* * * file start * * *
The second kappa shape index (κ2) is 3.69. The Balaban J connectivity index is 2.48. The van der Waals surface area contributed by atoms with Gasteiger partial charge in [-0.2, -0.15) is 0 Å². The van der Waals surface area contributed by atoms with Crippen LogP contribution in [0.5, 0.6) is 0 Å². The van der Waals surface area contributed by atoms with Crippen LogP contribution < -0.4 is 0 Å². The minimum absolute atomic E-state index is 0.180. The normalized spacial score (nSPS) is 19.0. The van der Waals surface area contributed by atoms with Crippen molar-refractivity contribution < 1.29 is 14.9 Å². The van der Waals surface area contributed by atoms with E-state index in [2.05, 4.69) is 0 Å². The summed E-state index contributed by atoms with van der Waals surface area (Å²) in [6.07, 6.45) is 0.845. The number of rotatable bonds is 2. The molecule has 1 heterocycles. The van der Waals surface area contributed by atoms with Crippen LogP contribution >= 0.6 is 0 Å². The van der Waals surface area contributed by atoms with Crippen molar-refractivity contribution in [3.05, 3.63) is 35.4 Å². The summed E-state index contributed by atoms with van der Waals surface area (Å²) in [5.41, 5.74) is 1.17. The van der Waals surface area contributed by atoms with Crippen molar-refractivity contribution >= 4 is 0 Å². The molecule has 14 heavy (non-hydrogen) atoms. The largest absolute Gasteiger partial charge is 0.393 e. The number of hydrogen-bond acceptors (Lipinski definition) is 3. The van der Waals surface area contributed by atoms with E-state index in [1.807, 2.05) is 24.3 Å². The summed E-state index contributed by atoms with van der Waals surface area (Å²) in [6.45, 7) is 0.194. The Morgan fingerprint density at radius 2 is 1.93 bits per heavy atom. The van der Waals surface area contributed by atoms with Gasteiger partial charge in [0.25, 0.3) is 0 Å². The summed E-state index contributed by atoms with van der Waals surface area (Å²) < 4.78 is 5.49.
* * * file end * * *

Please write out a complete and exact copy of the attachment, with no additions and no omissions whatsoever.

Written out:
The second kappa shape index (κ2) is 3.69. The Balaban J connectivity index is 2.48. The van der Waals surface area contributed by atoms with Gasteiger partial charge in [-0.2, -0.15) is 0 Å². The van der Waals surface area contributed by atoms with Crippen LogP contribution in [0.5, 0.6) is 0 Å². The van der Waals surface area contributed by atoms with Crippen LogP contribution < -0.4 is 0 Å². The minimum absolute atomic E-state index is 0.180. The normalized spacial score (nSPS) is 19.0. The van der Waals surface area contributed by atoms with Crippen molar-refractivity contribution < 1.29 is 14.9 Å². The van der Waals surface area contributed by atoms with E-state index in [2.05, 4.69) is 0 Å². The summed E-state index contributed by atoms with van der Waals surface area (Å²) in [6.07, 6.45) is 0.845. The number of rotatable bonds is 2. The molecule has 1 heterocycles. The van der Waals surface area contributed by atoms with Crippen LogP contribution >= 0.6 is 0 Å². The van der Waals surface area contributed by atoms with Crippen molar-refractivity contribution in [3.05, 3.63) is 35.4 Å². The summed E-state index contributed by atoms with van der Waals surface area (Å²) in [5.41, 5.74) is 1.17. The van der Waals surface area contributed by atoms with Crippen molar-refractivity contribution >= 4 is 0 Å². The molecule has 14 heavy (non-hydrogen) atoms. The largest absolute Gasteiger partial charge is 0.393 e. The number of hydrogen-bond acceptors (Lipinski definition) is 3. The van der Waals surface area contributed by atoms with E-state index in [1.807, 2.05) is 24.3 Å². The summed E-state index contributed by atoms with van der Waals surface area (Å²) in [6.45, 7) is 0.194. The Morgan fingerprint density at radius 2 is 1.93 bits per heavy atom. The van der Waals surface area contributed by atoms with Gasteiger partial charge in [0.25, 0.3) is 0 Å². The summed E-state index contributed by atoms with van der Waals surface area (Å²) < 4.78 is 5.49.